Jobos Bay - Photo credit: NOAA
This video showcases an expo about classroom-tested science lesson plans created for VA SEA by science graduate students. The VA SEA Project is currently supported by the Chesapeake Bay National Estuarine Research Reserve, Virginia Sea Grant, and the VIMS Marine Advisory Program.
This document provides guidance to those wishing to use the Climate Change Vulnerability Assessment Tool for Coastal Habitats ("CCVATCH") - a decision support tool which guides users through a series of questions to calculate numerical climate vulnerability scores for ecological habitats.
This factsheet describes a 2013 Collaborative Research project that developed a protocol to accurately measure suspended sediment concentrations in tidal marshes, enhancing understanding of marsh accretion and informing marsh conservation and restoration.
This factsheet describes a 2013 Collaborative Research project that refined and piloted the Climate Change Vulnerability Assessment Tool for Coastal Habitats ("CCVATCH").
This document summarizes a tool developed by the NERRS to evaluate and compare the ability of tidal marshes to thrive as sea level rises.
This paper, published in Biological Conservation, describes an innovative approach developed by the NERRS to evaluate the ability of tidal marshes to thrive as sea levels rise.
This tool is a novel approach to compare the resilience of different marshes to sea level rise.
This factsheet describes a 2016 Science Transfer project that extended the reach of a watershed education and training project, Climate Education for a Changing Bay, in Virginia.
These lesson plans are classroom-tested science lesson plans created for the Virginia Scientists and Educators Alliance by graduate students.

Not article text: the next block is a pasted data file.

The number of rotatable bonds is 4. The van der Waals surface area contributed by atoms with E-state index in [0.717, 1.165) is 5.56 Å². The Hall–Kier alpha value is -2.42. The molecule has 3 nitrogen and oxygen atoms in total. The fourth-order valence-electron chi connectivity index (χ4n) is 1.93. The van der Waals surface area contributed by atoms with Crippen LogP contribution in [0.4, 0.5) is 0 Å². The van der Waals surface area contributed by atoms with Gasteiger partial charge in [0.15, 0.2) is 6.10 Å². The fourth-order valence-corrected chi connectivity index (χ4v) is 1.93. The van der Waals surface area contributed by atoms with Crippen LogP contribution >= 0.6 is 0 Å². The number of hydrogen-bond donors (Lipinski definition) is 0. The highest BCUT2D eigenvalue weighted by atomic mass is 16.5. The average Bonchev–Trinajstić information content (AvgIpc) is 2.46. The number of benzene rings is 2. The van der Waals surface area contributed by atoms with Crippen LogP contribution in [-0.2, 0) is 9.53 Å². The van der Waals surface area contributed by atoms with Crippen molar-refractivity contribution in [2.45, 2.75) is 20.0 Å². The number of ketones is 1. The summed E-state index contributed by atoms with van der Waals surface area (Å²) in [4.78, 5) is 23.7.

This factsheet describes a 2018 Science Transfer project where 13 reserves are sharing their experiences in managing conflict during collaborative research projects and synthesizing lessons learned.
This webinar series, hosted by Restore America's Estuaries, includes webinars delivered by the project team from the "Establishing a Blue Carbon Network for the Gulf Coast" project about blue carbon needs and opportunities on the Gulf Coast.
These talking points, developed by a 2015 Science Transfer project team, can help you communicate the importance of blue carbon and estuaries to different audiences.
This document is an assessment of blue carbon opportunities and needs on the Gulf Coast compiled by Coastal Training Program Coordinators at the Gulf of Mexico reserves.
This factsheet describes a 2015 Science Transfer project where Chesapeake Bay, Virginia Reserve staff and partners from the Virginia Institute of Marine Sciences created the Virginia Scientists and Educators Alliance (VA SEA) to generate K-12 science lesson plans and train graduate students on science communication.
This factsheet describes a 2015 Science Transfer project that developed a Gulf Coast blue carbon network as a platform for information sharing and coordinating efforts to develop blue carbon tools and projects in the region.
This factsheet describes a 2017 Collaborative Research project studying the effectiveness of thin-layer sediment placement as a marsh adaptation strategy.
This factsheet describes a 2018 Catalyst project led by Grand Bay Reserve that is developing standardized tools to quality-check, analyze, and visualize Surface Elevation Table data.
These slides summarize a webinar given by Sarah Nuss of the Chesapeake Bay-VA Reserve on May 31, 2018 about her 2015 Science Transfer project seeking to create a network that supported the transfer of graduate student science to K-12 educators in Virginia.